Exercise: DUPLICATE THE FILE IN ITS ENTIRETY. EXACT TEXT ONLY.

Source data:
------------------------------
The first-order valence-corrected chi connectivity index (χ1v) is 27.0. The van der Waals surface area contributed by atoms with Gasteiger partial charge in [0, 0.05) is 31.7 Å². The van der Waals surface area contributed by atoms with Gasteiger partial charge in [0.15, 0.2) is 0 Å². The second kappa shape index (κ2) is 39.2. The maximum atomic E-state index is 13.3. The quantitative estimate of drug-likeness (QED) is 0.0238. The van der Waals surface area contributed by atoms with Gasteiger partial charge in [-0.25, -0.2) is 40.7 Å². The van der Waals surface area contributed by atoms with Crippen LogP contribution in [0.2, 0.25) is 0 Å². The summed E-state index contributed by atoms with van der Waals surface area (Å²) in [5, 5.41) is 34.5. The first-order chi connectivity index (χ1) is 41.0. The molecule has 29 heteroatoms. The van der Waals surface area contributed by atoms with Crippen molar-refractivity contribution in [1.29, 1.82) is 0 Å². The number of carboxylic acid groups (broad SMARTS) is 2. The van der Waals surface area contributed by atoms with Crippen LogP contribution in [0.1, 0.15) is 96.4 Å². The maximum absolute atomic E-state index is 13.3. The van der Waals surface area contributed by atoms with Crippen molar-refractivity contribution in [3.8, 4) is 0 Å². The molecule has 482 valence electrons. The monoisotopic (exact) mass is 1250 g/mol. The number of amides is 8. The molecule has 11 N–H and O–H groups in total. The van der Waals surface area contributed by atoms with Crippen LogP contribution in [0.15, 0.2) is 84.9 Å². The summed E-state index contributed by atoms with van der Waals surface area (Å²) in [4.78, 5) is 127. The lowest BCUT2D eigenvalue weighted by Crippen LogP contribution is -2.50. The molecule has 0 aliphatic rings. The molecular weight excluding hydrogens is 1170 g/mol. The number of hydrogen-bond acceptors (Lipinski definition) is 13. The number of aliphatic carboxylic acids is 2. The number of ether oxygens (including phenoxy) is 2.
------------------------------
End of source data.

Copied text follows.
The first-order valence-corrected chi connectivity index (χ1v) is 27.0. The van der Waals surface area contributed by atoms with Gasteiger partial charge in [0, 0.05) is 31.7 Å². The van der Waals surface area contributed by atoms with Gasteiger partial charge in [0.15, 0.2) is 0 Å². The second kappa shape index (κ2) is 39.2. The maximum atomic E-state index is 13.3. The quantitative estimate of drug-likeness (QED) is 0.0238. The van der Waals surface area contributed by atoms with Gasteiger partial charge in [-0.25, -0.2) is 40.7 Å². The van der Waals surface area contributed by atoms with Crippen LogP contribution in [0.2, 0.25) is 0 Å². The summed E-state index contributed by atoms with van der Waals surface area (Å²) in [5, 5.41) is 34.5. The first-order chi connectivity index (χ1) is 41.0. The molecule has 29 heteroatoms. The van der Waals surface area contributed by atoms with Crippen molar-refractivity contribution in [1.29, 1.82) is 0 Å². The number of carboxylic acid groups (broad SMARTS) is 2. The van der Waals surface area contributed by atoms with Crippen LogP contribution in [0.1, 0.15) is 96.4 Å². The maximum absolute atomic E-state index is 13.3. The van der Waals surface area contributed by atoms with Crippen molar-refractivity contribution in [3.8, 4) is 0 Å². The molecule has 482 valence electrons. The monoisotopic (exact) mass is 1250 g/mol. The number of amides is 8. The molecule has 11 N–H and O–H groups in total. The van der Waals surface area contributed by atoms with Crippen LogP contribution in [0.15, 0.2) is 84.9 Å². The summed E-state index contributed by atoms with van der Waals surface area (Å²) in [4.78, 5) is 127. The lowest BCUT2D eigenvalue weighted by Crippen LogP contribution is -2.50. The molecule has 0 aliphatic rings. The molecular weight excluding hydrogens is 1170 g/mol. The number of hydrogen-bond acceptors (Lipinski definition) is 13. The number of aliphatic carboxylic acids is 2. The number of ether oxygens (including phenoxy) is 2.